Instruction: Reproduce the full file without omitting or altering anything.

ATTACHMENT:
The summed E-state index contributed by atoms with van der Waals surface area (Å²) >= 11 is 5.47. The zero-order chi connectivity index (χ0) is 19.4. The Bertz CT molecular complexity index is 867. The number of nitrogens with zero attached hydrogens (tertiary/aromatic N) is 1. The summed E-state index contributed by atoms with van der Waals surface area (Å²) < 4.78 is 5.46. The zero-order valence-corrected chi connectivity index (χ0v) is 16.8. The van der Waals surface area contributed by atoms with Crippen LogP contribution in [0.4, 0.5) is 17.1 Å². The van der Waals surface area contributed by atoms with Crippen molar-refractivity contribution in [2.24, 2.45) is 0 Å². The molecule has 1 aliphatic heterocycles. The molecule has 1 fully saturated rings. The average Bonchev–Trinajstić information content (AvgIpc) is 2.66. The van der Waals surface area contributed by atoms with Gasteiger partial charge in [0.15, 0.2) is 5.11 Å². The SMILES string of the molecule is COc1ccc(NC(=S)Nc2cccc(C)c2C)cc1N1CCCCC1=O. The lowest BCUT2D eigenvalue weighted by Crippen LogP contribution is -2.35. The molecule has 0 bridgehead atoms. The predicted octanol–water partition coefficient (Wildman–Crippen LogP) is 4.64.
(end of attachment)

The summed E-state index contributed by atoms with van der Waals surface area (Å²) >= 11 is 5.47. The zero-order chi connectivity index (χ0) is 19.4. The Bertz CT molecular complexity index is 867. The number of nitrogens with zero attached hydrogens (tertiary/aromatic N) is 1. The summed E-state index contributed by atoms with van der Waals surface area (Å²) < 4.78 is 5.46. The zero-order valence-corrected chi connectivity index (χ0v) is 16.8. The van der Waals surface area contributed by atoms with Crippen LogP contribution in [0.4, 0.5) is 17.1 Å². The van der Waals surface area contributed by atoms with Crippen molar-refractivity contribution in [2.24, 2.45) is 0 Å². The molecule has 1 aliphatic heterocycles. The molecule has 1 fully saturated rings. The average Bonchev–Trinajstić information content (AvgIpc) is 2.66. The van der Waals surface area contributed by atoms with Gasteiger partial charge in [0.15, 0.2) is 5.11 Å². The SMILES string of the molecule is COc1ccc(NC(=S)Nc2cccc(C)c2C)cc1N1CCCCC1=O. The lowest BCUT2D eigenvalue weighted by Crippen LogP contribution is -2.35. The molecule has 0 bridgehead atoms. The predicted octanol–water partition coefficient (Wildman–Crippen LogP) is 4.64.